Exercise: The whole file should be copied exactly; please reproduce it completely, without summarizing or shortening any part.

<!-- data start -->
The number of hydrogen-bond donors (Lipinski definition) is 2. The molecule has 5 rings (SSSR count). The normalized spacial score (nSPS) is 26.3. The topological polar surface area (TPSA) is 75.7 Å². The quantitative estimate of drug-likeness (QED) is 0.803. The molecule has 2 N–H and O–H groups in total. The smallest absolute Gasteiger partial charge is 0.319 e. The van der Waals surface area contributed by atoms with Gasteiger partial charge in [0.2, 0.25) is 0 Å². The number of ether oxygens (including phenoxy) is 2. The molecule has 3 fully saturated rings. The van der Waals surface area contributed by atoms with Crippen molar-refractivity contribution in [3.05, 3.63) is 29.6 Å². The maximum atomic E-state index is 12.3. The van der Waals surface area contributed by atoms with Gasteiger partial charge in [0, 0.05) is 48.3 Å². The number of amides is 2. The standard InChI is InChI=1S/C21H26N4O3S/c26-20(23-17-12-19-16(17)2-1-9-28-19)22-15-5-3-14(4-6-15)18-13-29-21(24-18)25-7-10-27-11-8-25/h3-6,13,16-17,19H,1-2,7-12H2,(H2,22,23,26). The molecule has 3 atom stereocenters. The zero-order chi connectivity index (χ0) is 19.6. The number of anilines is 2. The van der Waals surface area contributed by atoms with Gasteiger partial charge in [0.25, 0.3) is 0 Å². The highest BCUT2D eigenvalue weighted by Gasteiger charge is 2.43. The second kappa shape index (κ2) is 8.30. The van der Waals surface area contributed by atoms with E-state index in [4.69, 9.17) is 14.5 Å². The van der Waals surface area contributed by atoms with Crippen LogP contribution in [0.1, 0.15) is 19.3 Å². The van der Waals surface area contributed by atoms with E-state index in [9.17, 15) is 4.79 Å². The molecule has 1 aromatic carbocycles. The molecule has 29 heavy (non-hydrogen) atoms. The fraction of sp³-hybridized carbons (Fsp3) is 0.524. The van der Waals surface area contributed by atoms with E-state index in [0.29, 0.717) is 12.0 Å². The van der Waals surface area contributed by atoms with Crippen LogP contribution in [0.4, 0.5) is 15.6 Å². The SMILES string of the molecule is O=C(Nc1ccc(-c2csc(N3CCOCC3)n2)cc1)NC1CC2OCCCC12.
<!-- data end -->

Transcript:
The number of hydrogen-bond donors (Lipinski definition) is 2. The molecule has 5 rings (SSSR count). The normalized spacial score (nSPS) is 26.3. The topological polar surface area (TPSA) is 75.7 Å². The quantitative estimate of drug-likeness (QED) is 0.803. The molecule has 2 N–H and O–H groups in total. The smallest absolute Gasteiger partial charge is 0.319 e. The van der Waals surface area contributed by atoms with Gasteiger partial charge in [0.2, 0.25) is 0 Å². The number of ether oxygens (including phenoxy) is 2. The molecule has 3 fully saturated rings. The van der Waals surface area contributed by atoms with Crippen molar-refractivity contribution in [3.05, 3.63) is 29.6 Å². The maximum atomic E-state index is 12.3. The van der Waals surface area contributed by atoms with Gasteiger partial charge in [0, 0.05) is 48.3 Å². The number of amides is 2. The standard InChI is InChI=1S/C21H26N4O3S/c26-20(23-17-12-19-16(17)2-1-9-28-19)22-15-5-3-14(4-6-15)18-13-29-21(24-18)25-7-10-27-11-8-25/h3-6,13,16-17,19H,1-2,7-12H2,(H2,22,23,26). The molecule has 3 atom stereocenters. The zero-order chi connectivity index (χ0) is 19.6. The number of anilines is 2. The van der Waals surface area contributed by atoms with Gasteiger partial charge in [0.25, 0.3) is 0 Å². The highest BCUT2D eigenvalue weighted by Gasteiger charge is 2.43. The second kappa shape index (κ2) is 8.30. The van der Waals surface area contributed by atoms with E-state index in [4.69, 9.17) is 14.5 Å². The van der Waals surface area contributed by atoms with Crippen LogP contribution in [0.1, 0.15) is 19.3 Å². The van der Waals surface area contributed by atoms with E-state index in [9.17, 15) is 4.79 Å². The molecule has 1 aromatic carbocycles. The molecule has 29 heavy (non-hydrogen) atoms. The fraction of sp³-hybridized carbons (Fsp3) is 0.524. The van der Waals surface area contributed by atoms with E-state index in [0.29, 0.717) is 12.0 Å². The van der Waals surface area contributed by atoms with Crippen LogP contribution in [0.4, 0.5) is 15.6 Å². The SMILES string of the molecule is O=C(Nc1ccc(-c2csc(N3CCOCC3)n2)cc1)NC1CC2OCCCC12.